2. Cameron PA, Finch CF, Gabbe BJ, Collins LJ, Smith KL, McNeil JJ. Developing Australia’s first statewide trauma registry: what are the lessons? ANZ J Surg. 2004;74(6):424–8.View ArticlePubMedGoogle Scholar
  3. Pape HC, Grotz M, Schwermann T, Ruchholtz S, et al. The development of a model to calculate the cost of care for the severely injured: an initiative of the Trauma Register of the DGU. Unfallchirurg. 2003;106(4):348–57.View ArticlePubMedGoogle Scholar
  4. Schwermann T, Grotz M, Blanke M, Ruchholtz S, Lefering R, Schulenburg JM, Krettek C, Pape HC. Evaluation of costs incurred for patients with multiple trauma particularly from the perspective of the hospital. Unfallchirurg. 2004;107(7):563–74.View ArticlePubMedGoogle Scholar
  5. Victorian State Trauma Outcomes Registry (VSTORM). URL: [Accessed on 2 Aug 2017].
  6. Trauma Audit and Research Network. URL: [Accessed on 2 Aug 2017].
  7. American College of Surgeons. National Trauma Data Bank. URL: [Accessed on 2 Aug 2017].
  8. Nwomeh BC, Lowell W, Kable R, Haley K, Ameh EA. History and development of trauma registry: lessons from developed to developing countries. World J Emerg Surg. 2006;31:1–32.Google Scholar
  9. Gosselin R. Injuries: the neglected burden in developing countries. Bull World Health Organ. 2009;87(4):246.View ArticlePubMedPubMed CentralGoogle Scholar
  10. Mock C, Abatanga F, Goosen J, Joshipura M, Juillard C. Strengthening the care of injured children globally. Bull World Health Organ. 2009;87(5):382–9.View ArticlePubMedPubMed CentralGoogle Scholar
  11. Global Burden of Disease Data Visualizations. Institute for Health Metrics and Evaluation. URL: [Accessed on 2 Aug 2017].
  12. O’Reilly GM, Cameron PA, Joshipura M. Global trauma registry mapping: a scoping review. Injury. 2012;43:1148–53.View ArticlePubMedGoogle Scholar
  13. Porgo TV, Moore L, Tardif PA. Evidence of data quality in trauma registries: a systematic review. J Trauma Acute Care Surg. 2016;80(4):648–58.View ArticlePubMedGoogle Scholar
  14. Ankomah J, Stewart BT, Oppong-Nketia V, et al. Strategic assessment of the availability of pediatric trauma care equipment, technology and supplies in Ghana. J Pediatr Surg. 2015;50(11):1922–7.View ArticlePubMedPubMed CentralGoogle Scholar
  15. Mehmood A, Razzak JA. Trauma registry—needs and challenges in developing countries. J Pak Med Assoc. 2009;59(12):807–8.PubMedGoogle Scholar
  16. Cassidy LD, Olaomi O, Ertl A, Ameh EA. Collaborative development and results of a Nigerian trauma registry. J Registry Manag. 2016;43(1):23–8.PubMedGoogle Scholar
  17. Kobusingye OC, Lett RR. Hospital-based trauma registries in Uganda. J Trauma. 2000;48(3):498–502.View ArticlePubMedGoogle Scholar
  18. Moher D, Liberati A, Tetzlaff J, et al. Preferred reporting items for systematic reviews and meta-analysis: the PRISMA statement. Ann Int Med. 2009;151(4):264–9.View ArticlePubMedGoogle Scholar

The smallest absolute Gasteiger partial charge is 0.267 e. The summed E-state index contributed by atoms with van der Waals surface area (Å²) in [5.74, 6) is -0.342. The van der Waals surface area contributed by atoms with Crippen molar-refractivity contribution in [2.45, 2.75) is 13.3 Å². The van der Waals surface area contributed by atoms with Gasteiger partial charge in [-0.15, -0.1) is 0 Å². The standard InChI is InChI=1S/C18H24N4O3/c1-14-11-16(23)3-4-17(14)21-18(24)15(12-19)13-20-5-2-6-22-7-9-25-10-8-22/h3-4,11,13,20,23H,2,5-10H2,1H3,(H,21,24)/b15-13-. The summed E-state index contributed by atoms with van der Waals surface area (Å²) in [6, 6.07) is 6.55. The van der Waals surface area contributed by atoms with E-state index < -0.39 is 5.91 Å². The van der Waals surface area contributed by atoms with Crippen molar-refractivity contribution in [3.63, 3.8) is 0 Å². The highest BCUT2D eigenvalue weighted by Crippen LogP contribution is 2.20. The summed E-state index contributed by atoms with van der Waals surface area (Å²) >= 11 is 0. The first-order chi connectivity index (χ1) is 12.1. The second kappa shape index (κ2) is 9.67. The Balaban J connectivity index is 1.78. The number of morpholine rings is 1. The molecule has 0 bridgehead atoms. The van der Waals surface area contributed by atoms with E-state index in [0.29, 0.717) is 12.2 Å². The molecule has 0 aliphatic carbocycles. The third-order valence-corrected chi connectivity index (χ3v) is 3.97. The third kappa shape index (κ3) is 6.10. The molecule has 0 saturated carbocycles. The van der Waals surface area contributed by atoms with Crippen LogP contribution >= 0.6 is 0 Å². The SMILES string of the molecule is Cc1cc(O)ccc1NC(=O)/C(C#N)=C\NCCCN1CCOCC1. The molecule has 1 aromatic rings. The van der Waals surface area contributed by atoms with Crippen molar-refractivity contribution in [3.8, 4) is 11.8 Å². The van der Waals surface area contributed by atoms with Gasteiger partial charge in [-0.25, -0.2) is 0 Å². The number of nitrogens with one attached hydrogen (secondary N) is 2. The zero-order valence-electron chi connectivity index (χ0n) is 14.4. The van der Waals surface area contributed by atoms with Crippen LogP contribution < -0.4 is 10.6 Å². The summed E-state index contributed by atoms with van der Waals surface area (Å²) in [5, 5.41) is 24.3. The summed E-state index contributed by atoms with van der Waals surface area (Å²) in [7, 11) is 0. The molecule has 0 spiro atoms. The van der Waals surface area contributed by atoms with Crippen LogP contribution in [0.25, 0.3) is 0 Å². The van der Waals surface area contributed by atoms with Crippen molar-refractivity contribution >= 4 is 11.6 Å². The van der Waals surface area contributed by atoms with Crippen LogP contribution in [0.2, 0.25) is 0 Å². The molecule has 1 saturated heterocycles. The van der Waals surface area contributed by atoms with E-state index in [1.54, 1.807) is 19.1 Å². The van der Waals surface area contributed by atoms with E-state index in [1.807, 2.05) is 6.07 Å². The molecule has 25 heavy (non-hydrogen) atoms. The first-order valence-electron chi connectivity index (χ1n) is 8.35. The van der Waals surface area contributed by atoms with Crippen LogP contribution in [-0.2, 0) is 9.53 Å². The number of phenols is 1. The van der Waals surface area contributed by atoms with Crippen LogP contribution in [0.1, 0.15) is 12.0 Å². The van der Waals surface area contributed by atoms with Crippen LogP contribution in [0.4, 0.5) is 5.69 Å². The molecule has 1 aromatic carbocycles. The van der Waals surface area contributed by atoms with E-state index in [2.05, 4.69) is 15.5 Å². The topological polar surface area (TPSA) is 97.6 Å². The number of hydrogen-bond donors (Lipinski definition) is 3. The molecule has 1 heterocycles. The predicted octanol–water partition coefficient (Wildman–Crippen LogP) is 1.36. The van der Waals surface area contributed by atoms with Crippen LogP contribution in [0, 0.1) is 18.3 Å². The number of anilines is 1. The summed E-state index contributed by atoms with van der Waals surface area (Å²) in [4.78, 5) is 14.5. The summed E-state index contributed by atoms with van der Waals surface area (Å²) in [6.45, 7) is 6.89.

19. Greenhalgh T, Wong G, Westhorp G, Pawson R. Protocol—realist and meta-narrative evidence synthesis: evolving standards (RAMESES). BMC Med Res Methodol. 2011;11:115.View ArticlePubMedPubMed CentralGoogle Scholar
  20. Wong G, Greenhalgh T, Westhorp G, Buckingham J, Pawson R. RAMESES publication standards: meta-narrative reviews. BMC Med. 2013;11:20.View ArticlePubMedPubMed CentralGoogle Scholar
  21. Slim K, Nini E, Forestier D, Kwiatkowsky F, Panis Y, Chipponi J. Methodological index for non-randomized studies (MINORS): development and validation of a new instrument. ANZ J Surg. 2003;73:712–6.View ArticlePubMedGoogle Scholar
  22. RE-AIM criteria for conducting literature reviews. Available from [Accessed on 08 Jan 2018].
  23. Michie S, Fixsen D, Grimshaw JM, Eccles MP. Specifying and reporting complex behavior change interventions: the need for a scientific method. Implement Sci. 2009;4:40.View ArticlePubMedPubMed CentralGoogle Scholar
  24. The World Bank Classification of Country by Income. URL: World Bank classification of countries by income [Accessed 2 Aug 2017].Google Scholar
  25. Mefire AC, Mballa GA, et al. Hospital-based injury data from level III institution in Cameroon: retrospective analysis of the present registration system. Injury. 2013;44(1):139–43.View ArticleGoogle Scholar
  26. St-Louis E, Roizblatt D, Deckelbaum DL, et al. Identifying pediatric trauma data gaps at a large urban trauma referral centre in Santiago, Chile. Pan Am J Trauma. 2017; In PrintGoogle Scholar
  27. Grimes GE, Bowman KG, Dodgion CM, Lavy CB. Systematic review of barriers to surgical care in low-income and middle-income countries. World J Surg. 2011;35(5):941–50.View ArticlePubMedGoogle Scholar
  28. Mock C, Joshipura M, Goosen J, Maier R. Overview of the essential trauma care project. World J Surg. 2006;30(6):919–29.View ArticlePubMedGoogle Scholar
  29. Meara JG, Leather AJ, Hagander L, et al. Global Surgery 2030: evidence and solutions for achieving health, welfare, and economic development. Surgery. 2015;158(1):3–6.View ArticlePubMedGoogle Scholar
  30. Goodman L, St-Louis E, Yousef Y, et al. The global initiative for children’s surgery: optimal resources for improving care. Eur J Pediatr Surg. 2017; In PrintGoogle Scholar


© The Author(s). 2018


By submitting a comment you agree to abide by our Terms and Community Guidelines. If you find something abusive or that does not comply with our terms or guidelines please flag it as inappropriate.